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On Interpersonal Violence in Russia in the Present and the Past: A Sociological Study
Södertörn University College, Centre for Baltic and East European Studies (CBEES), Baltic & East European Graduate School (BEEGS). Södertörn University College, School of Social Sciences, Sociology.
2006 (English)Doctoral thesis, comprehensive summary (Other academic)
Place, publisher, year, edition, pages
Stockholm: Stockholms universitet , 2006. , 168 p.
Series
Södertörn Doctoral Dissertations, ISSN 1652-7399 ; 7
National Category
Sociology (excluding Social work, Social Psychology and Social Anthropology)
Identifiers
URN: urn:nbn:se:sh:diva-11994ISBN: 91-7155-332-0OAI: oai:DiVA.org:sh-11994DiVA: diva2:446653
Available from: 2011-10-11 Created: 2011-10-08 Last updated: 2011-10-11Bibliographically approved
List of papers
1. Homicide in the Russian Empire and Soviet Union
Open this publication in new window or tab >>Homicide in the Russian Empire and Soviet Union
2005 (English)In: British Journal of Criminology, ISSN 0007-0955, E-ISSN 1464-3529, Vol. 45, no 5, 647-670 p.Article in journal (Refereed) Published
Abstract [en]

With the collapse of Communism, statistics relating to previously ‘taboo’ phenomena such as homicide became available in the Soviet Union for the first time in over 50 years. The current study builds on several recent studies of homicide in Russia by extending both its time-frame and geographical coverage. Taking data from the end of the tsarist (1910) and Communist (1989) periods, the study maps the changes that occurred in the geographical distribution of homicide rates in ‘European Russia’ across the Soviet years. While non-Russian areas tended to remain or become less violent, Russia became more violent. These differences may have had a cultural component underlying them which was further exacerbated by the role of the state in the Soviet period.

National Category
Sociology
Identifiers
urn:nbn:se:sh:diva-6620 (URN)10.1093/bjc/azi019 (DOI)000231473000004 ()
Available from: 2011-03-09 Created: 2011-03-09 Last updated: 2012-12-14Bibliographically approved
2. The social-structural correlates of homicide in late-tsarist Russia
Open this publication in new window or tab >>The social-structural correlates of homicide in late-tsarist Russia
2007 (English)In: British Journal of Criminology, ISSN 0007-0955, E-ISSN 1464-3529, Vol. 47, no 1, 80-99 p.Article in journal (Refereed) Published
Abstract [en]

Using official socio-economic and vital statistics data from the end of the tsarist period, this study builds on and extends previous investigations of homicide in early twentieth-century Europe by examining which social-structural factors were associated with the variation in homicide rates among the 50 provinces of European Russia in 1910. The results of negative binomial regression show heavy drinking to be positively associated, and population density and literacy inversely associated, with provincial homicide rates. These findings suggest that the tension between modernity and tradition, which was more generally evident in Russian society during this period, may also have underpinned the regional variation observed in aggregate-level homicide rates. Moreover, the high rural homicide rates seen in both tsarist Russia and at the end of the Soviet period might indicate that the 'criminological transition' that may have occurred in other Western countries during the course of the twentieth century could have taken a different form or have been delayed in Russia, due at least in part to the actions and policies of the Soviet state.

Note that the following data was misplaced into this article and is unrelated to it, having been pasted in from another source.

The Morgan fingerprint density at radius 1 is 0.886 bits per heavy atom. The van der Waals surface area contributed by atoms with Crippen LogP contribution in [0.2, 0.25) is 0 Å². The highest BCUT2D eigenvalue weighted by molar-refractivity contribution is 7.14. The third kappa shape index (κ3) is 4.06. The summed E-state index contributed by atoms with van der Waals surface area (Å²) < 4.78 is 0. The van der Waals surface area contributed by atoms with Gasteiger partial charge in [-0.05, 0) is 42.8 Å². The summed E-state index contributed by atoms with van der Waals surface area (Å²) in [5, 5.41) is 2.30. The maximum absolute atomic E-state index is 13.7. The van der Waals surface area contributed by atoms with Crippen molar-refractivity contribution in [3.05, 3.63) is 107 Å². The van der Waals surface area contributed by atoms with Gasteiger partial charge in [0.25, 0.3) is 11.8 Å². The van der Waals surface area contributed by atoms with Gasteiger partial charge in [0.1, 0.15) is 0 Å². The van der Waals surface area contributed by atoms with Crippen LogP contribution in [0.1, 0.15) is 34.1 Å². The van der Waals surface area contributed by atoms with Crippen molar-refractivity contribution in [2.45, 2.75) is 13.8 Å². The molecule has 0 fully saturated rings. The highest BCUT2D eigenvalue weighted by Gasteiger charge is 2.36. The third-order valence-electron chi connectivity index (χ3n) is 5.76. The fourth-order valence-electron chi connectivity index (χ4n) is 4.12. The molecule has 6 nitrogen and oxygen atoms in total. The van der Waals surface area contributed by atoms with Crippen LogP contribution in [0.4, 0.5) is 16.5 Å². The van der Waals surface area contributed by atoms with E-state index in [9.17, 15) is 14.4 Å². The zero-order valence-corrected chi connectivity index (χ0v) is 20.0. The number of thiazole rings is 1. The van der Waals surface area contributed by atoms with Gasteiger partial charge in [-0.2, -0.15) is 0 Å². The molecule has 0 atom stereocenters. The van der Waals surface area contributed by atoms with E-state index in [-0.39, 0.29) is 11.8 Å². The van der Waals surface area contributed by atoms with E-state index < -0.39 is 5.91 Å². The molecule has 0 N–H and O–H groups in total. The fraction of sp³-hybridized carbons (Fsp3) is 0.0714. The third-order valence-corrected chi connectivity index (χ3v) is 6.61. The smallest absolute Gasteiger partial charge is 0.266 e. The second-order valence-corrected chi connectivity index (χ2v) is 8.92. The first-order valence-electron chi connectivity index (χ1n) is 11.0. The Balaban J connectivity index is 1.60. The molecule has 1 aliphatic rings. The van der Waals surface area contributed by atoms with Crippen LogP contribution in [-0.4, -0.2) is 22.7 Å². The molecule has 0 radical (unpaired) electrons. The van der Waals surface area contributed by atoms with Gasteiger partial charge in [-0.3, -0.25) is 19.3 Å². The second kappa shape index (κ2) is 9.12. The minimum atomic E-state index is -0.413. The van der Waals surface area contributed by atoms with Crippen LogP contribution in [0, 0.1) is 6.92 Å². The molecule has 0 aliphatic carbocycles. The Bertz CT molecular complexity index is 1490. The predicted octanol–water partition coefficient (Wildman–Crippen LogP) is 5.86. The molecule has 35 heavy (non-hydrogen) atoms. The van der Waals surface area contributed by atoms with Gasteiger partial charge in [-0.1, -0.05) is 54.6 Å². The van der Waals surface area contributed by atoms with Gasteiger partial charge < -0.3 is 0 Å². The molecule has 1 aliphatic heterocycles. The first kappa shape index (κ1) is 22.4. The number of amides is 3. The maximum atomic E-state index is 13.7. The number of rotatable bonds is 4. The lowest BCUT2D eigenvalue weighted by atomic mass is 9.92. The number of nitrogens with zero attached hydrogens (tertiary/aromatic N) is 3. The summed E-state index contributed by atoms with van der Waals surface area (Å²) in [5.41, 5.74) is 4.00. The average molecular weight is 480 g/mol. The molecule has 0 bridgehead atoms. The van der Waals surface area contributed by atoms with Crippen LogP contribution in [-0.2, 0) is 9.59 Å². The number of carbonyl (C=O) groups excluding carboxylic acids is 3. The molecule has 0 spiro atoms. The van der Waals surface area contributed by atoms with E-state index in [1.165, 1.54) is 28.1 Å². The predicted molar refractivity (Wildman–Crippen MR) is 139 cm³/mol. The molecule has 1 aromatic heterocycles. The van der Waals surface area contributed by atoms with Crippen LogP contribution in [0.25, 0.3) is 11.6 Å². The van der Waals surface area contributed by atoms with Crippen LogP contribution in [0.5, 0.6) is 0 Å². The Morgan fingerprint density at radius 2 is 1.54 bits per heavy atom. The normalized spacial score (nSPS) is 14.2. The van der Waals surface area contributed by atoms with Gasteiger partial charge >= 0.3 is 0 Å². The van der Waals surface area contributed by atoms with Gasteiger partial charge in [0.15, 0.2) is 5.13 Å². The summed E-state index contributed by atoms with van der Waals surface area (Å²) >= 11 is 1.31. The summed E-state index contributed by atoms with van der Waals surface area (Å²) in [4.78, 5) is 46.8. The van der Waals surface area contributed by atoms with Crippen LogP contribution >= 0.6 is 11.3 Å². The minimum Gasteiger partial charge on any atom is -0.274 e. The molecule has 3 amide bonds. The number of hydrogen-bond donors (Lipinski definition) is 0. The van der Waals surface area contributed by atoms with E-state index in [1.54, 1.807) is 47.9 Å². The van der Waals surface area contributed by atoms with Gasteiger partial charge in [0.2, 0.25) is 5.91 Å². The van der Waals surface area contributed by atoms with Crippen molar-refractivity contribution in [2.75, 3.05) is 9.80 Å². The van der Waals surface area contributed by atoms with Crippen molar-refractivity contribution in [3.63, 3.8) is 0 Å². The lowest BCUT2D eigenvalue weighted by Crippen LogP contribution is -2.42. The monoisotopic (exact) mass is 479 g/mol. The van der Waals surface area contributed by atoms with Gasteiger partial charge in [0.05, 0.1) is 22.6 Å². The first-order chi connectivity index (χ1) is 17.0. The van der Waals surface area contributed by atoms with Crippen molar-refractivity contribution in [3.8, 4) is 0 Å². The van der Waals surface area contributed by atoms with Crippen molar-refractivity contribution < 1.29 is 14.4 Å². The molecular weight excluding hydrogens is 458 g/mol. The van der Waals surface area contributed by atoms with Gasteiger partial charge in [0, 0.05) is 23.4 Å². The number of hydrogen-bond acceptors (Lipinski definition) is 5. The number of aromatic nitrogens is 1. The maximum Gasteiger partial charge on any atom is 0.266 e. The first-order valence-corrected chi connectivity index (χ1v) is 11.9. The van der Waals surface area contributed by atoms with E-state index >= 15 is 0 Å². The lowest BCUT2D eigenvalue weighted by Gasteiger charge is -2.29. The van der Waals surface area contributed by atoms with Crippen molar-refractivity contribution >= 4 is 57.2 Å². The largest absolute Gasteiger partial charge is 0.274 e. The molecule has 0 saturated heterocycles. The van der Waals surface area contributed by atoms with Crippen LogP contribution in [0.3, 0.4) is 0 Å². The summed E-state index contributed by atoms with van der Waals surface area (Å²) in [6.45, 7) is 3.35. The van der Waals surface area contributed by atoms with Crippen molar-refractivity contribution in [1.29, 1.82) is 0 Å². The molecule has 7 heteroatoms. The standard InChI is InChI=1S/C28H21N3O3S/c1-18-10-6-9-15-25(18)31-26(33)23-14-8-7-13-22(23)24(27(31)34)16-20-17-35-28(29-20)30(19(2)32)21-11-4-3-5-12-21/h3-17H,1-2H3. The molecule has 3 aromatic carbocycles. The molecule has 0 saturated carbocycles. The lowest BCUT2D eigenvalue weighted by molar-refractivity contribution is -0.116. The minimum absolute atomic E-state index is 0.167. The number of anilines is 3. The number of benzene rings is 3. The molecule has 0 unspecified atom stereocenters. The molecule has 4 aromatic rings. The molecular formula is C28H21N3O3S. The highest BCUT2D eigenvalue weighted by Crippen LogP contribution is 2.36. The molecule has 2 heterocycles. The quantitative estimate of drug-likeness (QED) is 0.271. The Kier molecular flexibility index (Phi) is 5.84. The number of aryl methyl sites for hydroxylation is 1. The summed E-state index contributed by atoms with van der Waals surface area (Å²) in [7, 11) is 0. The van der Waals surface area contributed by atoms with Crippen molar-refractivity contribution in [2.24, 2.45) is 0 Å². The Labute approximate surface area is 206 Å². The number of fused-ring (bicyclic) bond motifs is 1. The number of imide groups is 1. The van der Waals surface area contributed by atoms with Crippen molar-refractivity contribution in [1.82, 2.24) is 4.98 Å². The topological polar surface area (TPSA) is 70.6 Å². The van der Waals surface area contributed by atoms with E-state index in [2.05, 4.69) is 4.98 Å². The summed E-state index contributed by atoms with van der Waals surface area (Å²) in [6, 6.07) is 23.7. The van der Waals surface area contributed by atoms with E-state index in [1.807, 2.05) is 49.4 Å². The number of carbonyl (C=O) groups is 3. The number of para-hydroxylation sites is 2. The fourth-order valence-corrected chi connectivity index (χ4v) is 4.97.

National Category
Sociology
Identifiers
urn:nbn:se:sh:diva-12080 (URN)10.1093/bjc/azl033 (DOI)000243063100006 ()
Note
"In press" då avhandlingen publicerades.Available from: 2011-10-11 Created: 2011-10-11 Last updated: 2011-10-11Bibliographically approved
3. Alcohol and homicide in early 20th-century Russia
Open this publication in new window or tab >>Alcohol and homicide in early 20th-century Russia
2005 (English)In: Contemporary Drug Problems, ISSN 0091-4509, Vol. 32, no 4, 501-525 p.Article in journal (Refereed) Published
National Category
Sociology (excluding Social Work, Social Psychology and Social Anthropology)
Identifiers
urn:nbn:se:sh:diva-12082 (URN)
Funder
The Foundation for Baltic and East European Studies
Available from: 2011-10-11 Created: 2011-10-11 Last updated: 2015-07-17Bibliographically approved
4. Risk factors for intimate partner violence against women in St. Petersburg, Russia
Open this publication in new window or tab >>Risk factors for intimate partner violence against women in St. Petersburg, Russia
2008 (English)In: Violence against Women, ISSN 1077-8012, E-ISSN 1552-8448, Vol. 14, no 4, 483-95 p.Article in journal (Refereed) Published
Abstract [en]

This exploratory study examines which risk factors are associated with intimate partner violence against women in St. Petersburg, Russia. Women attending two crisis centers and a birthing house constituted the study sample. The male partner's frequent alcohol consumption and seeing his father hit his mother in childhood were associated with an increased risk of violence, whereas living in a communal apartment reduced the risk of intimate partner violence. The importance of crisis centers in Russia is highlighted by the study, as the women who turn to them are likely to have experienced more severe forms of violence.

National Category
Sociology
Identifiers
urn:nbn:se:sh:diva-12077 (URN)10.1177/1077801208314847 (DOI)00254300300007 ()18359881 (PubMedID)
Note

"In press" då avhandlingen publicerades.

Available from: 2011-10-11 Created: 2011-10-11 Last updated: 2012-12-13Bibliographically approved

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